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Caveolin-1 is implicated in the regulation of signal pathways. Adult T-cell leukemia (ATL) is a T-cell malignancy causatively associated with human T-cell leukemia virus type 1 (HTLV-1). To determine the role of caveolin-1 in leukemogenesis, we examined caveolin-1 expression levels in HTLV-1-infected T-cell lines and ATL cells. These cells expressed high levels of caveolin-1 compared with uninfected T-cell lines and normal peripheral blood mononuclear cells (PBMCs). Caveolin-1-positive ATL cells were detected in ATL lymph nodes and skin lesions, and caveolin-1 was also detected in the plasma of patients with ATL. Infection of a human T-cell line, an epithelial cell line, and normal PBMCs with HTLV-1 induced caveolin-1 expression. The viral protein Tax transcriptionally activated caveolin-1 gene through nuclear factor-kappaB and cAMP response element binding protein signal pathways. HTLV-1-infected T-cell lines, and ATL cells are known to be resistant to transforming growth factor beta (TGF-beta)-induced growth inhibition. Caveolin-1 was colocalized with TGF-beta type I receptor in HTLV-1-infected T-cell lines and suppressed TGF-beta signaling. Caveolin-1 knockdown in an HTLV-1-infected T-cell line exhibited susceptibility to TGF-beta. Thus, we describe a new function for Tax, repression of TGF-beta signaling through caveolin-1 expression, which may play a critical role in ATL leukemogenesis.
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Regulation of chemokine production via oxidative pathway in HeLa cells.
Mediators Inflamm.
PUBLISHED: 06-23-2009
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Inflammation is associated with disease progression and, by largely unknown mechanisms, has been said to drive oncogenesis. At inflamed sites, neutrophils deploy a potent antimicrobial arsenal that includes proteinases, antimicrobial peptides, and ROS. Reactive oxygen species (ROSs) induce chemokines. In the present study, the concentrations of IL-8 in culture supernatants of HeLa cells treated with ROS were determined by enzyme-linked immunosorbent assay. We used o-phenanthroline to deplete Fe(2+) in order to investigate the mechanisms through which ROSs induce IL-8 secretion in our system. The iron chelator o-phenanthroline effectively inhibited H(2)O(2)-induced ERK2 activation. Enzyme-linked immunosorbent assays showed that IL-8 protein secretion was elevated in ROS-treated HeLa cells. When Fe(2+) was removed from these cells, IL-8 secretion was inhibited. Collectively, these results indicate that Fe(2+)-mediated Erk pathway activation is an important signal transduction pathway in ROS-induced IL-8 secretion in epithelial cells.
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PDGF ? receptor is a mediator for Cisplatin-induced Met expression.
Eur. J. Pharmacol.
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For decades, platinum drugs have been the mainstay of cancer treatment. However, over time, drug resistance develops, leaving few treatment options. Here we show that platelet-derived growth factor ? receptor (PDGF ? receptor)-mediated signaling plays a key role in hepatocyte growth factor (HGF) receptor (c-Met) upregulation, which in turn is thought to play an important role in chemotherapy resistance. PDGF ? receptor inhibition eliminates cisplatin-dependent Met expression in cervical cancer cell lines. PDGF ? receptor inhibitors are widely used in clinical settings, suggesting that the clinical translation of our findings could reduce the suffering of people from drug resistance.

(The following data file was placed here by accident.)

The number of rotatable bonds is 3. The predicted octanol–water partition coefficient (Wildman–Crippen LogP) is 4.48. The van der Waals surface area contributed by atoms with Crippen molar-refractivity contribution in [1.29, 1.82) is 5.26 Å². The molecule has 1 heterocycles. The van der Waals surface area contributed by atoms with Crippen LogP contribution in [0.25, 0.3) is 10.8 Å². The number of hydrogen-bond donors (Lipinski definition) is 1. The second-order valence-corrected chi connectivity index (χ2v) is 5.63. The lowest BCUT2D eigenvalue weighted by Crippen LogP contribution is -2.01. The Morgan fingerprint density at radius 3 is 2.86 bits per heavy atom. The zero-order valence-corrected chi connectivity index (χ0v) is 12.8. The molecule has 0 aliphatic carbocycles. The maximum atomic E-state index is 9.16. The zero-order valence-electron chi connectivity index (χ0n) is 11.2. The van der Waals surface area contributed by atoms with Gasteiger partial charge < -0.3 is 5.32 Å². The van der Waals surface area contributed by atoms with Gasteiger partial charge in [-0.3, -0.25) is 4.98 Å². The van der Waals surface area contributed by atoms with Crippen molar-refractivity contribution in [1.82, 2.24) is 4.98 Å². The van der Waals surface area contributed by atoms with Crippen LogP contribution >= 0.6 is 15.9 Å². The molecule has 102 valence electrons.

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GABA/glycine signaling during degeneration and regeneration of mouse hypoglossal nerves.
Brain Res.
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In the adult central nervous system (CNS), GABA and glycine (Gly) are predominant inhibitory neurotransmitters, negatively regulating glutamatergic transmission. In the immature CNS, on the other hand, they act as trophic factors, mediating morphogenesis. In the present study, to investigate their involvement in axonal regeneration, we morphologically examined changes in their signaling in mouse hypoglossal nuclei during degeneration and regeneration of hypoglossal nerves. We found that (1) expression and localization of presynaptic elements were not changed, (2) localization of gephyrin, which anchors GABA and Gly receptors, was spread on the surface of motor neuron cell bodies and dendrites, (3) KCC2-expression markedly decreased, (4) choline acetyltransferase, which mediates acetylcholine-synthesis, immediately disappeared from the motor neurons, and (5) the synaptic cleft of both excitatory and inhibitory synapses became irregularly wider, in the hypoglossal nuclei of the sutured side after the operation. These changes gradually normalized during regeneration. These results suggested that synthesis of acetylcholine may be stopped in the motor neuron after axotomy. GABA/Gly may be normally released from presynaptic terminals, be spilled over the original synaptic cleft, be diffused into the neighboring space, bind to extrasynaptically localized receptors, and mediate depolarization of the membrane potential of motor neurons during degeneration and regeneration. Furthermore, it was suggested that GABA/Gly signaling in postsynaptic motor neurons went back to being immature after axotomy, and may play an important role in axonal regeneration.
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What is Visualize?

JoVE Visualize is a tool created to match the last 5 years of PubMed publications to methods in JoVE's video library.

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We use abstracts found on PubMed and match them to JoVE videos to create a list of 10 to 30 related methods videos.

Video X seems to be unrelated to Abstract Y...

In developing our video relationships, we compare around 5 million PubMed articles to our library of over 4,500 methods videos. In some cases the language used in the PubMed abstracts makes matching that content to a JoVE video difficult. In other cases, there happens not to be any content in our video library that is relevant to the topic of a given abstract. In these cases, our algorithms are trying their best to display videos with relevant content, which can sometimes result in matched videos with only a slight relation.